carrier's lien

Carrier's Lien

The right of an individual or organization that publicly advertises itself for hire for the transportation of goods to keep possession of the cargo it has delivered to a destination until the person who is liable to pay the freight charges plus any other expenses incurred by its shipment has done so.

Not all carriers are automatically entitled to have a lien for nonpayment of freight charges. A private carrier, one that does not offer its services to the public but transports goods pursuant to a special agreement, does not have a lien on property shipped unless provided by statute or under the terms of the carriage contract.

When a carrier retains goods under a lien it must exercise reasonable care to protect the cargo. It will be liable for any damage to such property that might have been avoided if ordinary precautions had been taken. Damages resulting solely from the detention of the property are the responsibility of the person who has failed to pay the freight charges; he or she must absorb that loss.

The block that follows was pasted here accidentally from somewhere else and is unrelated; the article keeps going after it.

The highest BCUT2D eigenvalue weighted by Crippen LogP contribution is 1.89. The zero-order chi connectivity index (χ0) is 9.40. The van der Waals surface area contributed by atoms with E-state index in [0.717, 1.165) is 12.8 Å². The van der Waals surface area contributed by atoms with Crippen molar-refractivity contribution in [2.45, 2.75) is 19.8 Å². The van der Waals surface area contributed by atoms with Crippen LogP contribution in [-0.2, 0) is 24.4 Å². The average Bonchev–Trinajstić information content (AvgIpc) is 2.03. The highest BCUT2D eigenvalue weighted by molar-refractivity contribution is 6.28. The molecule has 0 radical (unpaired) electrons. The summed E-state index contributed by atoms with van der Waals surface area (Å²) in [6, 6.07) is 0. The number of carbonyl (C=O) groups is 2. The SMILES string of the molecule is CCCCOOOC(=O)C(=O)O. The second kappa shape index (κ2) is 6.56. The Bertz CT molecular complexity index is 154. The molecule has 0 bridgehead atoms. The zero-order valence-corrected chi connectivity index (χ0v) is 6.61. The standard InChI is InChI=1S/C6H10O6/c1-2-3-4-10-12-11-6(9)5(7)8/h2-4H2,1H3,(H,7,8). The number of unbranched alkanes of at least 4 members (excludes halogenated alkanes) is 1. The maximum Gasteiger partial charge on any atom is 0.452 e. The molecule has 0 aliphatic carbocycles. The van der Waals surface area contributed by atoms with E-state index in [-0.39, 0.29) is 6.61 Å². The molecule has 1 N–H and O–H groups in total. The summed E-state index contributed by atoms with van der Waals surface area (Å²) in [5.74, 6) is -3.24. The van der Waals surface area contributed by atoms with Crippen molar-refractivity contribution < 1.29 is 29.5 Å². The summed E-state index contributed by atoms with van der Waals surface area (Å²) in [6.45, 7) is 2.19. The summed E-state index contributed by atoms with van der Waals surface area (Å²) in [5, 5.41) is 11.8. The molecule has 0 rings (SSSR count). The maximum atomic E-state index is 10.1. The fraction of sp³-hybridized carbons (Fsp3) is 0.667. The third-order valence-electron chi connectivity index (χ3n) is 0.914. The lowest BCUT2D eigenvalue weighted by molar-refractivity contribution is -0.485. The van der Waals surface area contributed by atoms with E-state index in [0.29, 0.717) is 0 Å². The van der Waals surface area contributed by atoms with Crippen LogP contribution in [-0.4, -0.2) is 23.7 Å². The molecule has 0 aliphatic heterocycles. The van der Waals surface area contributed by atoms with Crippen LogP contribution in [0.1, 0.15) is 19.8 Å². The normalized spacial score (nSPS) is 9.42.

West's Encyclopedia of American Law, edition 2. Copyright 2008 The Gale Group, Inc. All rights reserved.

carrier's lien

see LIEN.
Collins Dictionary of Law © W.J. Stewart, 2006
References in periodicals archive ?
Thus, the carrier's lien, recognized by the provisions of Article 13 of the Convention on the Agreement for the International Carriage of Goods by Road, Geneva 1956 (CMR Convention (12)), materialized in the carrier's possibility of not delivering the goods, until the recovery of claims resulting from the consignment note, ceases if the recipient consigns a bail.
(18) In maritime transport, although the law recognizes the maritime carrier's lien on the goods until the payment of the money due in connection to the carriage, it expressly provides that the material retention is carried out not by withholding the goods, but only their storage to a third party.
Courts reason that, because the spouse did not receive benefits from the workers' compensation claim, damages apportioned to the per quod claim should not be subject to a carrier's lien. Another example is in the case of damages awarded to dependents in a wrongful death or survival action.